Wednesday, July 11, 2018

What explains the rise of NBA superteams?

The NBA is in a strange place, undeniably fun but also undeniably kind of screwed up. The Golden State Warriors added Kevin Durant to a 73-win team, and then DeMarcus Cousins to the Durant-led champions, and now the league is separated into two tiers: Warriors and worriers. ...

MJ was in LeBron’s position once. Twice, actually. In the summers of 1996 and 1997, Jordan was the best player in the world on a championship team, with free agency looming. The difference then: there was never any doubt that Jordan would stay in Chicago. ...

Jordan stayed largely because of money. By NBA rule, the Bulls could offer him more than anybody else. They paid him $30.1 million in 1996–97—more than the entire payroll of most NBA teams—and then gave him a 10% bump the next year.

The entire NBA financial system was built to ensure that stars stayed put. The salary cap was instituted so small-market teams could compete. “Larry Bird rights” were created so teams could exceed the salary cap to re-sign their own player. In that environment, the only reason a star would leave is if the team either got cheap or decided to trade him. ...

So why are we here? Well, it started with maximum salaries for players, which were instituted after the 1998–99 lockout. Yes, a team can still offer more to retain players than other teams can offer—but the difference, while significant, is limited. It wasn’t enough to keep Kevin Durant in Oklahoma City or James in Cleveland. And because individual salaries are artificially capped (instead of determined by the free market), teams can wedge three or even four stars onto one payroll.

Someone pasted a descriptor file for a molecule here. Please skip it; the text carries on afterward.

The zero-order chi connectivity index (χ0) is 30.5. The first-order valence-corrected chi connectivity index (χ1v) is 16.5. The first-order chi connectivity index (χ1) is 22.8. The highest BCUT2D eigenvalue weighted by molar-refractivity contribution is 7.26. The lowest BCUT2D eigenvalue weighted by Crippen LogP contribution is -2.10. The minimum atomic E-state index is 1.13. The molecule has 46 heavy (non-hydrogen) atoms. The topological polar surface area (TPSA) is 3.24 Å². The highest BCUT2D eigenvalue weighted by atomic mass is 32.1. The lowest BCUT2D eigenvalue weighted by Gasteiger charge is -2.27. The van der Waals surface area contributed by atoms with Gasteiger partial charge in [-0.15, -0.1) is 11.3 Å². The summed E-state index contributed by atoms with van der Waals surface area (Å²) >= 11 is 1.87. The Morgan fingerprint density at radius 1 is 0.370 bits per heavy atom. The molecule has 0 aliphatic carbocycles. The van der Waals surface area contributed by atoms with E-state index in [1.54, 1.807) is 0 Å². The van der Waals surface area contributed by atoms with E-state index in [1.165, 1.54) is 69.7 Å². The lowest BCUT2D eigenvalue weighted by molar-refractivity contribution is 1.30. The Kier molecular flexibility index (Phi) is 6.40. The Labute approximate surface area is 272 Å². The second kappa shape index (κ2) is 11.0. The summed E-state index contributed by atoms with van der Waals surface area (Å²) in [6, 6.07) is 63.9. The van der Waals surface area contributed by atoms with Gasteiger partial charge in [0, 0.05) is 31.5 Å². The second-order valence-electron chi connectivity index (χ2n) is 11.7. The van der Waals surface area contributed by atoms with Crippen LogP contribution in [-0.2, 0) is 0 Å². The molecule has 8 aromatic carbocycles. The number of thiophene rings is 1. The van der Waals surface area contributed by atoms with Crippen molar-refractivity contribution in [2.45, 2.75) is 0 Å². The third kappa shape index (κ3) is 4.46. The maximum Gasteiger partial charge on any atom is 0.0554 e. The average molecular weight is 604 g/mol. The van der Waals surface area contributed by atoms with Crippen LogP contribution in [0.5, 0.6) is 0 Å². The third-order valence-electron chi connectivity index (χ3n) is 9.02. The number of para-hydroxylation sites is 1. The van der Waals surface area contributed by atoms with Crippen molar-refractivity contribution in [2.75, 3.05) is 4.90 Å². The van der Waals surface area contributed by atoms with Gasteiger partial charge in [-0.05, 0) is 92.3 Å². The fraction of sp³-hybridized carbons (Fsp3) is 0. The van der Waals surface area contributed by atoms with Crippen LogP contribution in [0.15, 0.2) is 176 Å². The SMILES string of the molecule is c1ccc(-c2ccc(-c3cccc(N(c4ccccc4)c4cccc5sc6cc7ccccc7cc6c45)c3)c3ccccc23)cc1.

If the NBA had a relatively hard cap (with the Bird exception) but no maximum salaries, the league would look radically different today. The Cavs could have offered James $75 million a year to stay instead of the $41 million that the NBA allowed. It would have been similar to the deals Jordan signed at the end of his Bulls career, and it probably would have been enough. The Thunder could have offered Durant twice as much as the Warriors did. He would have been worth it. Stars would be spread around the league, because teams could not afford more than two.

Instead, stars are clustered together. That’s how they maximize their free agency, by joining other stars, because they can’t use free agency to make the most possible money. In fact, today’s rules actually encourage players to leave before their contract is up. The rules are complicated and I’m not going to get into super-maxes and all that today. But basically: if stars want to leave as free agents, they might as well try to force a trade to their preferred destination first. Then they can re-sign for the bigger salary. This helps explain (though does not entirely explain) why Carmelo Anthony, Kyrie Irving, Paul George and Kawhi Leonard all requested trades with free agency looming, rather than just wait to hit the market.
--Michael Rosenberg, Sports Illustrated, on how economics explains everything